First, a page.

NASA's Juno spacecraft completes Jupiter rendezvous burn
NASA's Juno spacecrafthas successfully completed a maneuver designed to fine tune its orbitaround the Sun, preparing it for a rendezvous with Jupiter in justover five months' time. The probe will be required to undertake onefurther burn on May 31 in order to complete the fine-tuning of itstrajectory.
Launched on Aug. 5, 2011, Juno represents NASA's next great effort to unravel themysteries shrouding the solar system's most massive planet. Over thecourse of its mission Juno will orbit the gas giant 33 times, dippingperiodically to an altitude of only 3,100 miles (5,000 km) above the planet's chaotic cloud surface.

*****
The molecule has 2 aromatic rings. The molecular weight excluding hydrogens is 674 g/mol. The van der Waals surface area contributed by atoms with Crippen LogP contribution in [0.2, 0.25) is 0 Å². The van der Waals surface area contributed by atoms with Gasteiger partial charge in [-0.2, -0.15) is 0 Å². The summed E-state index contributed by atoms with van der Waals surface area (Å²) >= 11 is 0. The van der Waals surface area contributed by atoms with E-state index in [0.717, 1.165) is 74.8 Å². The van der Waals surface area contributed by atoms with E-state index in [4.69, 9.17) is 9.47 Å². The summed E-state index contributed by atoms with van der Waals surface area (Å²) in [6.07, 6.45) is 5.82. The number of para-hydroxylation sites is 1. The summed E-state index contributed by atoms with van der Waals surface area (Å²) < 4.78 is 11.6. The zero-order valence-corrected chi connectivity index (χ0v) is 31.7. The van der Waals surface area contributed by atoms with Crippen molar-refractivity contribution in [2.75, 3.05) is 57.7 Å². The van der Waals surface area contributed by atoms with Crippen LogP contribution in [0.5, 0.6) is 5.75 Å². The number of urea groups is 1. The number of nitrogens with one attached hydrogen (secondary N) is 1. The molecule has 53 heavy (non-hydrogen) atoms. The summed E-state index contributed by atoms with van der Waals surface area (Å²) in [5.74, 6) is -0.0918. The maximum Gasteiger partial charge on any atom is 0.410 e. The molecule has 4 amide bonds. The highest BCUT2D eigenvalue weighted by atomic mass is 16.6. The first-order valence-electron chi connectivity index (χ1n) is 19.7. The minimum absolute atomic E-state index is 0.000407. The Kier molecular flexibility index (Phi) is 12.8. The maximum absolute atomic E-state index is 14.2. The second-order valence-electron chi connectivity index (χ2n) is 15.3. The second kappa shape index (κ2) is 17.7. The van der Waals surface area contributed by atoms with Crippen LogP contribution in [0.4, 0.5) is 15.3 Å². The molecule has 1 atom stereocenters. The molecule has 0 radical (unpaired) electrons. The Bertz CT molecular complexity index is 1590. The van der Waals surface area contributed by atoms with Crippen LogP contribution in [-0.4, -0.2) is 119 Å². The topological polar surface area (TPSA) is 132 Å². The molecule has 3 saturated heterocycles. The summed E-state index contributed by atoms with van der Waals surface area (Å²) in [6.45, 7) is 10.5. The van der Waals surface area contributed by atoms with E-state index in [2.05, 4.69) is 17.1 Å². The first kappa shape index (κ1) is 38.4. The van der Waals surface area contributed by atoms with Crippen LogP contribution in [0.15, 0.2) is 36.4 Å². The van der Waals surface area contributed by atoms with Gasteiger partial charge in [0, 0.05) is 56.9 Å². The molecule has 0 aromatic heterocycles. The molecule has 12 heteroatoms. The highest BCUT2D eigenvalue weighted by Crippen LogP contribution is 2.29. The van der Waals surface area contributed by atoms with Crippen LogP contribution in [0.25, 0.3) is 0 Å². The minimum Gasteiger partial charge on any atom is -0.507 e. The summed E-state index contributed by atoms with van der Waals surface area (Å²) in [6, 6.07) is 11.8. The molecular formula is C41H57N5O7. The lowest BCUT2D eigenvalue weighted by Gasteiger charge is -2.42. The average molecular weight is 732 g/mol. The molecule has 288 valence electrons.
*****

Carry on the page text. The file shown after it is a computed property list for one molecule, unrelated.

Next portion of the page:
During the recentmaneuver, Juno's thruster expended 1.3 pounds (0.6 kg) of fuel inorder to alter its speed by 1 ft (0.31 m) per second. The proberelies on a Leros-1b main engine and three solar panels in order tomaintain power and control over its trajectory.
The probe has beendesigned to dive beneath Jupiter's tumultuous shroud in order toobserve the planet's powerful aurora, and in so doing provideastronomers with answers regarding the gas giant's structure, formation,atmosphere and magnetosphere.